Liability in negligence does not necessarily follow where the conduct of one person has caused economic loss to another. To impose liability, you must first establish the existence of a duty of care and a failure on the part of the defendant to meet the required standard of care.1
Presuming that a duty of care exists, the Court must determine the appropriate standard of care,2 which clarifies the extent of the duty.3 In negligence, the standard of care is that of a reasonable person in similar circumstances.4
Expert evidence is often used to help establish the parameters of the standard of care owed. However, in certain types of cases, such as professional negligence, the use of expert evidence is mandatory subject to the following narrow objections:5
- Cases in which it is possible to reliably determine the standard of care without the assistance of expert evidence. “This will be the case only where the court is faced with ‘nontechnical matters of those of which an ordinary person may be expected to have knowledge’”; and
- Cases in which the impugned actions of the defendant are so egregious that it is obvious that his or her conduct has fallen short of the standard of care, even without knowing precisely the parameters of that standard
For example, expert evidence will be necessary to establish what another reasonably skilled and experienced professional would have done where the plaintiff is suing his former tax advisors for professional negligence.6 In contrast, where the plaintiff’s claim focuses on damages flowing from an accounting missing a filing deadline, expert evidence will not be necessary.7
Where expert evidence is necessary, it is imperative that the proposed expert be properly qualified to opine on the matters at issue.
To qualify, an expert witness must be shown to have acquired special or peculiar knowledge through experience or study in respect of the matter on which s/he will testify.8 If, however, “the witness’s ‘special’ or ‘peculiar’ knowledge on a subject matter is minimal, he or she should not be qualified as an expert with respect to that subject”.9
In certain cases, it is not difficult to satisfy this criterion. For example, where a geriatric psychiatrist or certified capacity assessor opines on an individual’s capacity to appoint a power of attorney. Certain fields have measures which avoid this uncertainty and subjectivity. For example, the law society of Ontario certifies lawyers as specialists in particular fields, which provides an easy avenue to determine if a proposed expert is sufficiently qualified.10
However, in other scenarios, ensuring that the proposed expert is sufficiently qualified can be difficult. For example, CPA Ontario, the regulatory body for accountants in Ontario and its cohorts in the other provinces and territories, do not offer similar types of certifications for tax accountants. Most tax accountants in Canada have completed (or are in the process of completing) CPA Canada’s In-Depth tax course and/or The University of Waterloo’s Masters of Taxation Program. The Trust and Estate Practitioner (TEP) designation provided by the Society of Trust and Estate Practitioners of Canada is an identifiable designation that some tax practitioners possess, but it neither covers the whole range of tax services nor is limited to accountants.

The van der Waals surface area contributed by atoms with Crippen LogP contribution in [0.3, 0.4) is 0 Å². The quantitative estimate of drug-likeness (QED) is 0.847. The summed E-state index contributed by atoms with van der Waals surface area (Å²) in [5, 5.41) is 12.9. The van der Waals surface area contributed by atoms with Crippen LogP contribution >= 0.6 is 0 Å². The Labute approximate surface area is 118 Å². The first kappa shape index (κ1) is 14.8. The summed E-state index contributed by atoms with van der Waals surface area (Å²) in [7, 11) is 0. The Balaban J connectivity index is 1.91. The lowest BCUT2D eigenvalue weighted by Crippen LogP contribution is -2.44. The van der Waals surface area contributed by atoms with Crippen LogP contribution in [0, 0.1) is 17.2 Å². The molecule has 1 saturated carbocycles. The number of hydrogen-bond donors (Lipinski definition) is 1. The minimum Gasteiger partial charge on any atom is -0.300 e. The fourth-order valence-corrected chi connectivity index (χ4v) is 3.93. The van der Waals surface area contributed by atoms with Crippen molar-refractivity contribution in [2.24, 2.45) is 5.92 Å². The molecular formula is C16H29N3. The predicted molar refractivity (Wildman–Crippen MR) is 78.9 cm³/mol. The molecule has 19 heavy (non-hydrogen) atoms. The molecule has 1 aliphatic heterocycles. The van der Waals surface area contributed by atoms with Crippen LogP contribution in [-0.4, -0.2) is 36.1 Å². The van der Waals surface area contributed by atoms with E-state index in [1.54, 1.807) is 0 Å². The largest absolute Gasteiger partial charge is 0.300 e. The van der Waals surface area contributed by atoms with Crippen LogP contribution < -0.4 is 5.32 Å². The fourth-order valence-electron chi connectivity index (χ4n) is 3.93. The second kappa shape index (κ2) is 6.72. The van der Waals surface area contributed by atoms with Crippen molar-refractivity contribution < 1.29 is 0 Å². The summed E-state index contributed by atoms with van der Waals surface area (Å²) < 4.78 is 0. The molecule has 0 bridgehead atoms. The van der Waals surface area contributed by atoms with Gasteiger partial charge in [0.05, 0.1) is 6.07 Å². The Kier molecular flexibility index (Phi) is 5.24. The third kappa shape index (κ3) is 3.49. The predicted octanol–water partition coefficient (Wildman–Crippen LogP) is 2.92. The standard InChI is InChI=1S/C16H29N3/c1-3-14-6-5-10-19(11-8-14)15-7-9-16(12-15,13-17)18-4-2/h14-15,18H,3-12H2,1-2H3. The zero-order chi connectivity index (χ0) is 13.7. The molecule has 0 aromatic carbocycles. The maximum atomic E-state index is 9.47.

To determine whether an expert is appropriately qualified, the lawyer must accurately identify the general issue on which the expert is being asked to opine. It is then preferable that the expert also has ‘special’ or ‘peculiar’ knowledge of how the general issue applies to the unique and nuanced factors of the particular case.11
The purpose of expert evidence is to assist the trier of fact by providing insight that the average trier of fact does not already have. Where expert evidence is necessary, it is imperative that the lawyer consult with and produce an expert witness who is appropriately qualified to opine on the matters at issue in that particular case.
While defining the appropriate standard of care in professional negligence claims will ultimately be a question of law,12 the Court will generally require expert evidence to define the precise parameters of the standard of care and determine whether those standards have been breached.13 The success of such claims depends heavily on a properly qualified expert opinion.
- Garratt v. Orillia Power Distribution Corp., 2008 ONCA 422 at paras. 36-37 ↵
- Donoghue v. Stevenson (1932) UKHL 100, (1932) AC 562 at 620-621 ↵
- Ryan v. Victoria (City), (1999) 1 SCR 201, 1999 CarswellBC 79 at para. 21 ↵
- Hill v. Hamilton-Wentworth (Regional Municipality) Police Services Board, 2007 SCC 41 ↵
- Krawchuk v. Scherbak, 2011 ONCA 352 at paras. 132-135 ↵
- Bari v. Ahuja, 2018 ONSC 5726 at para. 65; Vernon v. NEO Family and Children’s Services, 2018 ONSC 7231 at para. 6 ↵
- Dyck v. F.M.A. Farm Management Associates Ltd., 1996 CanLII 6766 (SK QB), 1996 CarswellSask 14 ↵
- Mohan, Supra note 20 at para. 27 ↵
- R. v. K. (A.), Supra note 42 at para. 103 ↵
- Law Society of Ontario. (2019), online: https://lso.ca/lawyers/about-your-licence/manage-your-licence/certified-specialists ↵
- See R. v. Amara, 2010 ONSC 251 at para. 44. In contrast, in Imeson v. Maryvale (Maryvale Adolescent and Family Services), 2018 ONCA 888 at paras. 86-90 (Imeson), the Ontario Court of Appeal disqualified the expert who had the qualifications of a mental health clinician, but did not demonstrate that he had specific expertise in sexual abuse. ↵
- Kripps v. Touche Ross & Co., 1997 CanLII 2007 (BC CA), 1997 CarswellBC 925 at para. 70; Canadian National Railway v. Vincent, (1979) 1 S.C.R. 364, 1978 CanLII 166, 1978 CarswellQue 137 at para. 22 ↵
- Alfano v. Piersanti, 2012 ONCA 297 at para. 104 ↵